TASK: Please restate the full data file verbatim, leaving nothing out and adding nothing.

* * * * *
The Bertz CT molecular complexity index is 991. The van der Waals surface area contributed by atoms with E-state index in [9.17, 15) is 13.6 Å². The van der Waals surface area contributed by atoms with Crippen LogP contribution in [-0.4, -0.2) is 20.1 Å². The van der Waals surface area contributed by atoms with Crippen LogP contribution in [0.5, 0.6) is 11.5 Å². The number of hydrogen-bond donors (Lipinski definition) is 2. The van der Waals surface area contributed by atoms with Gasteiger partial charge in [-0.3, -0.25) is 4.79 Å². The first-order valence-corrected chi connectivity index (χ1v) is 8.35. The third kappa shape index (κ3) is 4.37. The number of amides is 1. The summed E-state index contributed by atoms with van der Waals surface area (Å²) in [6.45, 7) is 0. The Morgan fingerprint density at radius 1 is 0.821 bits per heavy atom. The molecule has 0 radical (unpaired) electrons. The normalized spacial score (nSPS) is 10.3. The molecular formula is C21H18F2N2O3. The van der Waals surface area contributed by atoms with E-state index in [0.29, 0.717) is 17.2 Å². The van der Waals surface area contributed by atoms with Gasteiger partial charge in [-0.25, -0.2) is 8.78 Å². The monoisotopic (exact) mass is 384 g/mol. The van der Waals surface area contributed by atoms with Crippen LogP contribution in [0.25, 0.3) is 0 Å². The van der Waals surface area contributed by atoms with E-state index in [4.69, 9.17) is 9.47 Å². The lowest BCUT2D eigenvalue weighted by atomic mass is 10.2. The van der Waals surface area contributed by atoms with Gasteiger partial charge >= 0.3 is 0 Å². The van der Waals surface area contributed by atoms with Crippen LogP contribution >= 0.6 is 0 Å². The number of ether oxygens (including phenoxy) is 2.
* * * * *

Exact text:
The Bertz CT molecular complexity index is 991. The van der Waals surface area contributed by atoms with E-state index in [9.17, 15) is 13.6 Å². The van der Waals surface area contributed by atoms with Crippen LogP contribution in [-0.4, -0.2) is 20.1 Å². The van der Waals surface area contributed by atoms with Crippen LogP contribution in [0.5, 0.6) is 11.5 Å². The number of hydrogen-bond donors (Lipinski definition) is 2. The van der Waals surface area contributed by atoms with Gasteiger partial charge in [-0.3, -0.25) is 4.79 Å². The first-order valence-corrected chi connectivity index (χ1v) is 8.35. The third kappa shape index (κ3) is 4.37. The number of amides is 1. The summed E-state index contributed by atoms with van der Waals surface area (Å²) in [6.45, 7) is 0. The Morgan fingerprint density at radius 1 is 0.821 bits per heavy atom. The molecule has 0 radical (unpaired) electrons. The normalized spacial score (nSPS) is 10.3. The molecular formula is C21H18F2N2O3. The van der Waals surface area contributed by atoms with E-state index in [0.29, 0.717) is 17.2 Å². The van der Waals surface area contributed by atoms with Gasteiger partial charge in [-0.25, -0.2) is 8.78 Å². The monoisotopic (exact) mass is 384 g/mol. The van der Waals surface area contributed by atoms with Crippen LogP contribution in [0.25, 0.3) is 0 Å². The van der Waals surface area contributed by atoms with E-state index in [4.69, 9.17) is 9.47 Å². The lowest BCUT2D eigenvalue weighted by atomic mass is 10.2. The van der Waals surface area contributed by atoms with Gasteiger partial charge >= 0.3 is 0 Å². The van der Waals surface area contributed by atoms with Crippen LogP contribution >= 0.6 is 0 Å². The number of ether oxygens (including phenoxy) is 2.